What is Cryptozoology?

What is Cryptozoology?

Myths of legendary creatures — beasts of enormous proportion with strange combinations of horns and hoofs with magical capacities to disappear or shape-shift on a whim, can be found in almost every culture. The Book of Imaginary Beings, by Jorge Luis Borges, is an artistic catalog of these mythical creatures. The author draws on traditions from around the world to create a bestiary of beings we have imagined into creation. He describes 116 unique characters, including “dragons… centaurs… Lewis Carroll’s Cheshire Cat and the Morlocks of H.G. Wells’ The Time Machine.”

According to a paper published by Palomar College, “About 1.8 million (species) have been given scientific names. Thousands more are added to the list every year. Over the last half century, scientific estimates of the total number of living species have ranged from three to 100 million. The most recent methodical survey indicates that it is likely to be close to nine million, with 6.5 million of them living on the land and 2.2 million in the oceans.”

Compare these numbers (1.8 million actual; nine million potential species) to the paltry 116 imaginary beings offered by Borges, and we can understand why he asserts that “the zoology attributable to dreams is in fact considerably more modest than that attributable to God.”

Given the expanses of yet unexplored jungle and deep ocean territory on our very own planet, even 9 million total species may be a conservative guess. It is extraordinarily exciting to imagine all the fantastic creatures that may in fact be real and simply awaiting (or perhaps actively avoiding) our discovery.


According to Loren Coleman, the director of the International Cryptozoology Museum in Portland, Maine, “cryptozoology… literally means the study of hidden or unknown animals.”

If only 1.8 million of the presumed nine million species on the planet have been identified, that means there are something like 7.2 million unique animals yet to be discovered. Thus, cryptozoology, often derided as pseudo-science, is in fact a necessary and cutting-edge pursuit.

Coleman offers a more thorough and specific definition, asserting that, “cryptozoology is the study of hidden animals (whether large or small) to date not formally recognized by what is often termed Western science or formal zoology but supported in some way by testimony (in its broadest definition) from a human being and evidence of their presence.”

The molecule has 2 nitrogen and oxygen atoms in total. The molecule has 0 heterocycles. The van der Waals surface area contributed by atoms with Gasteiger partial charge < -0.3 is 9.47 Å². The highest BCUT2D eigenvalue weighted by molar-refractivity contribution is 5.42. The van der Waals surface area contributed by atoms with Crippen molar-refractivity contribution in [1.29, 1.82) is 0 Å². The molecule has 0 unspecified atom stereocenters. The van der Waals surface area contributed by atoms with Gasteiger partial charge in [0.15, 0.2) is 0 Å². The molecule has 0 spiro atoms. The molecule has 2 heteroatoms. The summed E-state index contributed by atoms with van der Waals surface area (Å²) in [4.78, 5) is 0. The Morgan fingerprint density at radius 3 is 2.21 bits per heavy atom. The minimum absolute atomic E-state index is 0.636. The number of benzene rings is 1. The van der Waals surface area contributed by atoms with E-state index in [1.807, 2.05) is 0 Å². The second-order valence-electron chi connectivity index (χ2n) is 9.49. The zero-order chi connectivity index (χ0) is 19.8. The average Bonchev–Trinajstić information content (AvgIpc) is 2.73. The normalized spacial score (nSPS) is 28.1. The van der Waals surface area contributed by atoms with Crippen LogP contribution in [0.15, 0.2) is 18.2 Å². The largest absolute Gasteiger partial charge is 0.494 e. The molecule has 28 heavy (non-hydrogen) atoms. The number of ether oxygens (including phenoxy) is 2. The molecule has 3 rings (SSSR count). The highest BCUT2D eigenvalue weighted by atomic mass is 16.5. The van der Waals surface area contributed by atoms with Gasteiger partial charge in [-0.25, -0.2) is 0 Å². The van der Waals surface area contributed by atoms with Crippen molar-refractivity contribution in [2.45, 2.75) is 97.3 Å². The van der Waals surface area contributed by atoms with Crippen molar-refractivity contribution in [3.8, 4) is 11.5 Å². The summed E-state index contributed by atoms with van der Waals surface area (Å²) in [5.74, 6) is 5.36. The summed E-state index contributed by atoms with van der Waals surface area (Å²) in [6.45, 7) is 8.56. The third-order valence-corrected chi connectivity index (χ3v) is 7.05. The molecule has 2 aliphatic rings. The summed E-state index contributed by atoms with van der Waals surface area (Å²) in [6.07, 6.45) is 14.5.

Most famously, cryptozoology is associated with creatures like Bigfoot (Sasquatch), the Yeti (Abominable Snowman) and the Loch Ness monster (Nessie). While direct evidence of these beings is fleeting at best, the fact of their existence is deeply rooted in our collective consciousness. Local legends, solitary eyewitness accounts, mysterious footprints and fur samples all spur the ongoing search for verification.


The elusive animals which are the subjects of cryptozoological research are collectively known as cryptids. Cryptids are a bit difficult to discuss because they are by definition largely unknown. If we become too familiar with the identifying characteristics of any given animal, it ceases to be a cryptid.

Given the profound rarity of cryptid sightings, Coleman tells us that the primary sources for information about cryptids comes from “the input of local, native, explorer, and traveler traditions, sightings, tales, legends and folklore of the as-yet unverified animals.”

For this reason, according to Bernard Heuvelmans, cryptozoological research is “conducted more extensively in libraries, newspaper morgues, regional archives, museums, art galleries, laboratories, and zoological parks rather than in the field.”

bigfoot 2

The classic image of Bigfoot captured on film.


Paradoxically, this is an actual science based on rumor and hearsay, a legitimate discipline dedicated to proving the stuff of local legends and cultural myths to be true. This might be easy to dismiss if it weren’t for the large and growing catalog of cryptozoology creatures proven real.